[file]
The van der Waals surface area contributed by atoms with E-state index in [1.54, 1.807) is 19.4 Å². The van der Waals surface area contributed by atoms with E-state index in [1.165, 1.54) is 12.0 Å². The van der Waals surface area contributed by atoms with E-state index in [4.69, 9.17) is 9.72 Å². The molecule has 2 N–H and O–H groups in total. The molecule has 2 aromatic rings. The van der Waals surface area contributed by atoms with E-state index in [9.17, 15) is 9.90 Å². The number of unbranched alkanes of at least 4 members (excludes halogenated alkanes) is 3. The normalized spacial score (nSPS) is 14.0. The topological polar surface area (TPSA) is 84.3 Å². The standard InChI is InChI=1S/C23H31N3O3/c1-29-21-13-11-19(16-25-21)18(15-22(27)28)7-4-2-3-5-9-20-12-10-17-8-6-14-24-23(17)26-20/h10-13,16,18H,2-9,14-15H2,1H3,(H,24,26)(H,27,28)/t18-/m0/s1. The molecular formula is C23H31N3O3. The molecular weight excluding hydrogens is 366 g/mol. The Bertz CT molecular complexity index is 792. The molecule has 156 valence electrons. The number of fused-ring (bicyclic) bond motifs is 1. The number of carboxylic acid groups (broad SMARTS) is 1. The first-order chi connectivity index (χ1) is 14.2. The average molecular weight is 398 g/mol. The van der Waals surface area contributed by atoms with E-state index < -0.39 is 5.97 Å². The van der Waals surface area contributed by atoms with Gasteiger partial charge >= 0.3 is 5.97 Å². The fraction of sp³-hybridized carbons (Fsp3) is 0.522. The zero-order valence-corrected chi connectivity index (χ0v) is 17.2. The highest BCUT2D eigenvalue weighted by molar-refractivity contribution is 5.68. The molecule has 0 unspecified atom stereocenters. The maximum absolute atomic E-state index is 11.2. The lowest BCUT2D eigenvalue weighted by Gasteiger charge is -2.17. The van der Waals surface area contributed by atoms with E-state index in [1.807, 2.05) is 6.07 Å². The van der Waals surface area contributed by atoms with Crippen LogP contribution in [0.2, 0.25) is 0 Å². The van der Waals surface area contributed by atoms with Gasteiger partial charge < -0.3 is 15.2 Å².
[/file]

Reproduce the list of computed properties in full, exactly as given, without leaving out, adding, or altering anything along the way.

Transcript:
The van der Waals surface area contributed by atoms with E-state index in [1.54, 1.807) is 19.4 Å². The van der Waals surface area contributed by atoms with E-state index in [1.165, 1.54) is 12.0 Å². The van der Waals surface area contributed by atoms with E-state index in [4.69, 9.17) is 9.72 Å². The molecule has 2 N–H and O–H groups in total. The molecule has 2 aromatic rings. The van der Waals surface area contributed by atoms with E-state index in [9.17, 15) is 9.90 Å². The number of unbranched alkanes of at least 4 members (excludes halogenated alkanes) is 3. The normalized spacial score (nSPS) is 14.0. The topological polar surface area (TPSA) is 84.3 Å². The standard InChI is InChI=1S/C23H31N3O3/c1-29-21-13-11-19(16-25-21)18(15-22(27)28)7-4-2-3-5-9-20-12-10-17-8-6-14-24-23(17)26-20/h10-13,16,18H,2-9,14-15H2,1H3,(H,24,26)(H,27,28)/t18-/m0/s1. The molecular formula is C23H31N3O3. The molecular weight excluding hydrogens is 366 g/mol. The Bertz CT molecular complexity index is 792. The molecule has 156 valence electrons. The number of fused-ring (bicyclic) bond motifs is 1. The number of carboxylic acid groups (broad SMARTS) is 1. The first-order chi connectivity index (χ1) is 14.2. The average molecular weight is 398 g/mol. The van der Waals surface area contributed by atoms with E-state index < -0.39 is 5.97 Å². The van der Waals surface area contributed by atoms with Gasteiger partial charge >= 0.3 is 5.97 Å². The fraction of sp³-hybridized carbons (Fsp3) is 0.522. The zero-order valence-corrected chi connectivity index (χ0v) is 17.2. The highest BCUT2D eigenvalue weighted by molar-refractivity contribution is 5.68. The molecule has 0 unspecified atom stereocenters. The maximum absolute atomic E-state index is 11.2. The lowest BCUT2D eigenvalue weighted by Gasteiger charge is -2.17. The van der Waals surface area contributed by atoms with E-state index in [1.807, 2.05) is 6.07 Å². The van der Waals surface area contributed by atoms with Crippen LogP contribution in [0.2, 0.25) is 0 Å². The van der Waals surface area contributed by atoms with Gasteiger partial charge < -0.3 is 15.2 Å².